Without shared sacrifice we don't have a shared memory of that terrible day 10 years ago and the subsequent "war on terror."
Indeed, 9/11 is remembered as the day the Twin Towers fell in a heap of destruction.
Ground Zero refers only to site of the former World Trade Center.
The attacks on the Pentagon or Flight 93 barely course through the memory banks.
Millions of Americans are grateful that tough-talking George W. Bush personally caught the bastard behind the attacks: Saddam Hussein.
But, how could that be since we have a Hussein in the White House? One who wasn't even born in America?
And, are we still in Afghanistan?
Some call it the "fog of war."
In America, it's called the smog of shopping.
Some of us can recall that after the terrorists slammed our planes into our landmarks, Junior told Americans to do their patriotic duty: Shop 'til you drop.
We did and, now, our credit cards are maxed out.
Junior didn't ask us to enlist to fight al Qaeda. He didn't ask us to pay for the doubling of our military budget from $300 billion to $600 billion. He didn't ask us to pay for two wars. He didn't ask much of anything.
Life should just go on as it did before 9/11, we were told. Move along.
Well, we did.
And, look where we are: Trudging on in a ravaged economy, caused primarily by the lords of finance; enduring sustained high unemployment; engaging in two endless foreign wars; and wallowing in a political civil war at home.
Is that the price of victory over the terrorists?
Did we really win?
Would we have been better off if the terrorists had destroyed Wall Street?
These are questions without satisfactory answers.
It's depressing that these questions need to be asked. They certainly weren't asked after World War II.
The difference is leadership. We had it during WWII, we didn't have it during most of the "war on terror."
The sacrifice was shared during WWII. It wasn't for the past decade.
Frank Rich wrote a devastating 9/11 essay in New York magazine that asks: "If we don't need new taxes to fight two wars, why do we need them for anything."
That's exactly what Republicans and teabaggers are saying: We didn't have to raise taxes to occupy Iraq and Afghanistan for 10 years, so we obviously don't need taxes for disaster relief, Social Security, Medicare or even the Postal Service.
The rational mind knows that if we're spending a trillion dollars a year on defense, and wars, without added revenue to pay for them, we'll rack up a fairly substantial debt in 10 years.
But, the beauty of it all, I suppose, is that we aren't entirely rational whenever it comes to taxes and spending, or wars for that matter.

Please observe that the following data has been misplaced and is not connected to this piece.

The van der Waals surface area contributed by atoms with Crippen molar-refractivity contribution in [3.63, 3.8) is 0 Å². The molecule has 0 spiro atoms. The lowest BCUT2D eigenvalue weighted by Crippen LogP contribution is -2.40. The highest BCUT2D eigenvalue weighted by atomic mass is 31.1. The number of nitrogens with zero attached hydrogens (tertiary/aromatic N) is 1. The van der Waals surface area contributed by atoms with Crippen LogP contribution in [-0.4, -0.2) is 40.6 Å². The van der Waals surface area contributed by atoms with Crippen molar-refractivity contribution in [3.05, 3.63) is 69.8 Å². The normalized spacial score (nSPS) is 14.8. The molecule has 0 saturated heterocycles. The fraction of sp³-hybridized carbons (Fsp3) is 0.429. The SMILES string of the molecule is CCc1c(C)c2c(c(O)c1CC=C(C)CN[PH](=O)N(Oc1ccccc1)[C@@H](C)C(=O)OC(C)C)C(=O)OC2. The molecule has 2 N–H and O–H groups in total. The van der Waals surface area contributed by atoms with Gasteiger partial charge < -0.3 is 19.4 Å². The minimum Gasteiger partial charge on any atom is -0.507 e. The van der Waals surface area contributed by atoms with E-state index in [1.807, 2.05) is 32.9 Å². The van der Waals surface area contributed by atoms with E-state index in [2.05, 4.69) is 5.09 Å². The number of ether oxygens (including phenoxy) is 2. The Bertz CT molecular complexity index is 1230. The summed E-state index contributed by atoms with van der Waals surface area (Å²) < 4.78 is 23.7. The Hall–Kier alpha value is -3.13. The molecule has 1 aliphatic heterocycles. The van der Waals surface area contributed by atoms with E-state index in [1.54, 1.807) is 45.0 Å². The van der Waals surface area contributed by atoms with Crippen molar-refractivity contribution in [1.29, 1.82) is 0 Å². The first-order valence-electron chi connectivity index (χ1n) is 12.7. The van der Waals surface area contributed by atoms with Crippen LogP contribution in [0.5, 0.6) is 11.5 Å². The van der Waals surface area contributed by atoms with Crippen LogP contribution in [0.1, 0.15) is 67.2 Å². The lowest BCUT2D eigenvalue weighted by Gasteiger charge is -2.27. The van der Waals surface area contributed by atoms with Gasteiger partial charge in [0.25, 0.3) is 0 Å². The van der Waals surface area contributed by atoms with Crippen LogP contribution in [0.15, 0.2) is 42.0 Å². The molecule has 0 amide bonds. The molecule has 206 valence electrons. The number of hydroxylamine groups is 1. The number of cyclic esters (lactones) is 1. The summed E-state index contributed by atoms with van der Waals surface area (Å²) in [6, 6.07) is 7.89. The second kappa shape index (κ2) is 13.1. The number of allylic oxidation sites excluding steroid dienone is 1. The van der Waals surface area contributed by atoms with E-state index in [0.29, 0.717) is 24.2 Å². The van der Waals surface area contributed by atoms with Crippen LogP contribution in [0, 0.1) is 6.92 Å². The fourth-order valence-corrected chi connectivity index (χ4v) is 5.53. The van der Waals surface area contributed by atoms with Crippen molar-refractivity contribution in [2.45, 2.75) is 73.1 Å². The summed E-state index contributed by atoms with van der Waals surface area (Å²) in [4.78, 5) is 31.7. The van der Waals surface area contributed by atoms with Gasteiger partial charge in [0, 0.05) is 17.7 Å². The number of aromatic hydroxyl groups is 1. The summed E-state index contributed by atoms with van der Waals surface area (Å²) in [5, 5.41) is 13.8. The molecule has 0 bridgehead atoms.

We let "someone else," usually the less fortunate, go off and die or become permanently scarred by our current wars. No need for a draft, we were told, otherwise the wars would become more unpopular than they are.
We let "someone else," like the Chinese, finance our ridiculous low-tax/high-spending lifestyle. No need to change our ways because we're Americans, damn it, we don' have to.
We let "someone else," like the working class and the poor, shoulder most of the brunt of the Great Recession.
The 9/11 decade also brought back the 1950s in its political correctness, witch hunts and a general embrace of ignorance.
In Bend, after the Newport Avenue bridge was renamed the "Veterans Memorial Bridge," a group of citizens wanted to rename a lesser-used Deschutes River span at Portland Avenue "A Bridge to Peace." The backlash was stunning, as if the mere naming of a bridge after peace was tantamount to an act of war.
Writers and others around the country were fired for challenging the party line that the "war on terror," which includes torture, is not entirely ethical or moral.
As for ignorance, we have "truthers," "birthers," and Michelle Bachmann.
"Truthers," those who believe 9/11 was an inside government job to promote endless wars, offer a tantalizing theory because we do have endless wars.
However, 9/11 happened because of gross negligence and incompetence by our government led by Junior and Cheney, who, shortly after taking office, completely disregarded a bipartisan report that al Qaeda was determined to attack the United States. Hell, Junior even got an urgent memo a month before the hijackings saying that such attacks, using jets to slam into buildings, were imminent.
But, of course, none of that matters now. Junior is retired in Texas. Cheney is out promoting his view that everything is better now because of him and Junior.
But, it isn't.
We all know it isn't. At least we should know.
Therein lies our troubles.
Many Americans can't distinguish fantasy from reality.